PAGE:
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Just took a quick glance at the dining issue of Denvers magazine ( 5825 ? some number like that ). Chef Bryan is voted best chef and there is an article on him as well as some insight on some of his future plans for opening up some places.

Before going back to Denver, he was Exec. Chef at Bistro Toujours in Park City, Utah and got the restaurant awarded Best Resort dining by the readers of Salt Lake magazine. Unfortunately didn't have a chance to sample his stuff ( he was only in Utah for about a little over a year I think ) but like has been said, I have heard many a good thing about his food.

Jason

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The magazine is called 5280 (as in 5280 feet, one mile high). Mckayinutah, you live in utah I imagine, so we'll forgive you for not getting the cute title of the Mag. Bryan is trying to open a second place here, but has run into a snag with liquor licensing--it is billed as upscale comfort food or something along those lines.


Fred Bramhall

A professor is one who talk's in someone else's sleep

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So....Who here reads Westword's restaurant reviews? If so, do you agree with people's complaints that he doesn't talk enough about the restaurants? Also, who listens to KEZW's Restaurant Show with Warren Byrne? :laugh:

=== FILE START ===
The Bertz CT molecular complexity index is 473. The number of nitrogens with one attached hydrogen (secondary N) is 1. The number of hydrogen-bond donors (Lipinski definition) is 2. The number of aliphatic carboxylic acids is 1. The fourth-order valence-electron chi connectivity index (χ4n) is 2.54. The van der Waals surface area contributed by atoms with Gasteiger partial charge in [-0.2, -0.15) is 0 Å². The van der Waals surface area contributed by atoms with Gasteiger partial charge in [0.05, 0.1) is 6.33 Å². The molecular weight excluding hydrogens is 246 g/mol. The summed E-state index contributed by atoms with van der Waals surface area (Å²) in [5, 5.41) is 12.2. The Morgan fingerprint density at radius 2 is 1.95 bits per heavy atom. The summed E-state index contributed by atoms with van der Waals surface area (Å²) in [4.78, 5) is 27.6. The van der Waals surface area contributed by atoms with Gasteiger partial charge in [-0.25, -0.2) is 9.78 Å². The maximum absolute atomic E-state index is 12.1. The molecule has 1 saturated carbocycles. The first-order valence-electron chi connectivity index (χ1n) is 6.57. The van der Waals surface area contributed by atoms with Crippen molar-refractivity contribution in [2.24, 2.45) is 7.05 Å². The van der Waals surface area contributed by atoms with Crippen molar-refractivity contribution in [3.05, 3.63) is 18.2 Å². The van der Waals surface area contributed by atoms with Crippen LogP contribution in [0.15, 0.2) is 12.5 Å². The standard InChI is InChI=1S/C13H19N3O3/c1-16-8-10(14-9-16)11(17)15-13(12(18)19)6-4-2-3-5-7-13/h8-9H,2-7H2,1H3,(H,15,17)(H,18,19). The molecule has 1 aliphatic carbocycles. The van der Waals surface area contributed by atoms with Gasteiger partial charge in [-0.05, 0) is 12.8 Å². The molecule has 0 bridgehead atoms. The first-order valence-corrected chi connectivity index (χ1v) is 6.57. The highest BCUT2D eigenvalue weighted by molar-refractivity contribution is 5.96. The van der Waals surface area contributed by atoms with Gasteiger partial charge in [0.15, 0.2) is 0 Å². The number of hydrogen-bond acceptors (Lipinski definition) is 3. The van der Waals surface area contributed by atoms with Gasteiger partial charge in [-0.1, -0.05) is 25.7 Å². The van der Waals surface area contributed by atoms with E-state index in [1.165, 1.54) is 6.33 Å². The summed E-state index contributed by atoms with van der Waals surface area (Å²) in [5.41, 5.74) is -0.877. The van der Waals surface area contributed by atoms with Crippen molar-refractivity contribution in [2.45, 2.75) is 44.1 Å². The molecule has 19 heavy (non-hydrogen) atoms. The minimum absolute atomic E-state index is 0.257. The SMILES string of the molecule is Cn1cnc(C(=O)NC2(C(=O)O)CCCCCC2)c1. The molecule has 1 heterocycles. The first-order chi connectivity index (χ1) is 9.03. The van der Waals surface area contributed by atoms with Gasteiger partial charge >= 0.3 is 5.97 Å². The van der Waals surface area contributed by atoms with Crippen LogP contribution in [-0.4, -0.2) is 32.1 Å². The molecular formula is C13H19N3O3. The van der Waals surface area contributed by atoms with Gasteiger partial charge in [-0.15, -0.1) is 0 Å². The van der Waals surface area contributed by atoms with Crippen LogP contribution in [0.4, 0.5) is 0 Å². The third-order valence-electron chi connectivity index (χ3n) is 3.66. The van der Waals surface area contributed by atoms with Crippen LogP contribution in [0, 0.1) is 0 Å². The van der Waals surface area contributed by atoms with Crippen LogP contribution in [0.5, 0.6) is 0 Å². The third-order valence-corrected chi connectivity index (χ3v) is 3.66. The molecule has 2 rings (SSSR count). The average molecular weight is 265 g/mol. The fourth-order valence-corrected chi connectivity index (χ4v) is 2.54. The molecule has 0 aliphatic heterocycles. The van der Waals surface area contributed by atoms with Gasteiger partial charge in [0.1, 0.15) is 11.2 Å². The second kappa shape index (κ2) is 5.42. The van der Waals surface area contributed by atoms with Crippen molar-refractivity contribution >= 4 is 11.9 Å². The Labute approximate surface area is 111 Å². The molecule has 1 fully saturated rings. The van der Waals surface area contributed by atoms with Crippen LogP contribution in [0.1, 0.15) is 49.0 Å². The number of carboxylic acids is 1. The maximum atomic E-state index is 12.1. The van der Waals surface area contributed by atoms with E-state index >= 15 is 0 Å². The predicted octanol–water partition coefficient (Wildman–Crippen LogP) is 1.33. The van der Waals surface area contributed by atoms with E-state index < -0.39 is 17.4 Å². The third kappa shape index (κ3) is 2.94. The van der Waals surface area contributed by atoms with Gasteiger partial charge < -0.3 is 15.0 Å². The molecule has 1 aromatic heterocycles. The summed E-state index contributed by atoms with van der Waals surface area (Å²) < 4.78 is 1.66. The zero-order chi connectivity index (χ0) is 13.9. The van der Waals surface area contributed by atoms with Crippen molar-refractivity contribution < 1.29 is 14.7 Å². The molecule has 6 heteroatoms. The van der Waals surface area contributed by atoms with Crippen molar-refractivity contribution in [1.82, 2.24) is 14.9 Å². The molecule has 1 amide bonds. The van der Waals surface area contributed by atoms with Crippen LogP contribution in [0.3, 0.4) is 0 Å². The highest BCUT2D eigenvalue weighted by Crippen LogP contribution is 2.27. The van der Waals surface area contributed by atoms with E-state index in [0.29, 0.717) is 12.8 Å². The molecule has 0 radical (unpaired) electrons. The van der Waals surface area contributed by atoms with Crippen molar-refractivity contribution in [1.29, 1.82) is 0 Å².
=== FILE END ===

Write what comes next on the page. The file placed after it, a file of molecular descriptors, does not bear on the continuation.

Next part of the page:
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I read Westword's reviews--mostly I can't stand the reviewer, whose name escapes me right now. It's not just that he doesn't talk about the restaurants enough, it's his whole style of acting the part of the hip kitchen insider who knows all about what goes on behind those closed doors and is kind enough to regale us with his insight. I guess that would not be so bad if he could back it up, but I don't think that he does.

He also creates a theme or storyline for each review that overshadows the actual reviewing of the restaurant.

I like Kyle Wagner's reviews, although I liked them more when she was with Westword than now that she is with the Denver Post.


Fred Bramhall